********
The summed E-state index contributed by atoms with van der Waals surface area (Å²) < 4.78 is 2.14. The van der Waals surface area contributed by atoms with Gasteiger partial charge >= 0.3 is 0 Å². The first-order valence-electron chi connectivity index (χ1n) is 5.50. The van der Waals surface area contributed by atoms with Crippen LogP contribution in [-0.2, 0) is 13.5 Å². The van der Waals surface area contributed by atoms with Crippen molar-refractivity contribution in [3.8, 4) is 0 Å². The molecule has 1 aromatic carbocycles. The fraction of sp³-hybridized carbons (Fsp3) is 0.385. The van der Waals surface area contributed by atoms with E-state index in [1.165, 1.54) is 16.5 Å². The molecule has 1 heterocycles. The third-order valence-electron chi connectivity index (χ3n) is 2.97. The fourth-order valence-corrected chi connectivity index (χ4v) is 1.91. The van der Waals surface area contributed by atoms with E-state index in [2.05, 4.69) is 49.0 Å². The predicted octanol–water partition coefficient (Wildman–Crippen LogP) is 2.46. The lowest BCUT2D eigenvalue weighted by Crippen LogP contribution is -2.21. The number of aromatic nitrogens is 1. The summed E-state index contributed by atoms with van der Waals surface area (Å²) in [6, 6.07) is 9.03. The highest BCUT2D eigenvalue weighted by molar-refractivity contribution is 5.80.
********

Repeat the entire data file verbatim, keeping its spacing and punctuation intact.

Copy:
The summed E-state index contributed by atoms with van der Waals surface area (Å²) < 4.78 is 2.14. The van der Waals surface area contributed by atoms with Gasteiger partial charge >= 0.3 is 0 Å². The first-order valence-electron chi connectivity index (χ1n) is 5.50. The van der Waals surface area contributed by atoms with Crippen LogP contribution in [-0.2, 0) is 13.5 Å². The van der Waals surface area contributed by atoms with Crippen molar-refractivity contribution in [3.8, 4) is 0 Å². The molecule has 1 aromatic carbocycles. The fraction of sp³-hybridized carbons (Fsp3) is 0.385. The van der Waals surface area contributed by atoms with E-state index in [1.165, 1.54) is 16.5 Å². The molecule has 1 heterocycles. The third-order valence-electron chi connectivity index (χ3n) is 2.97. The fourth-order valence-corrected chi connectivity index (χ4v) is 1.91. The van der Waals surface area contributed by atoms with E-state index in [2.05, 4.69) is 49.0 Å². The predicted octanol–water partition coefficient (Wildman–Crippen LogP) is 2.46. The lowest BCUT2D eigenvalue weighted by Crippen LogP contribution is -2.21. The number of aromatic nitrogens is 1. The summed E-state index contributed by atoms with van der Waals surface area (Å²) in [6, 6.07) is 9.03. The highest BCUT2D eigenvalue weighted by molar-refractivity contribution is 5.80.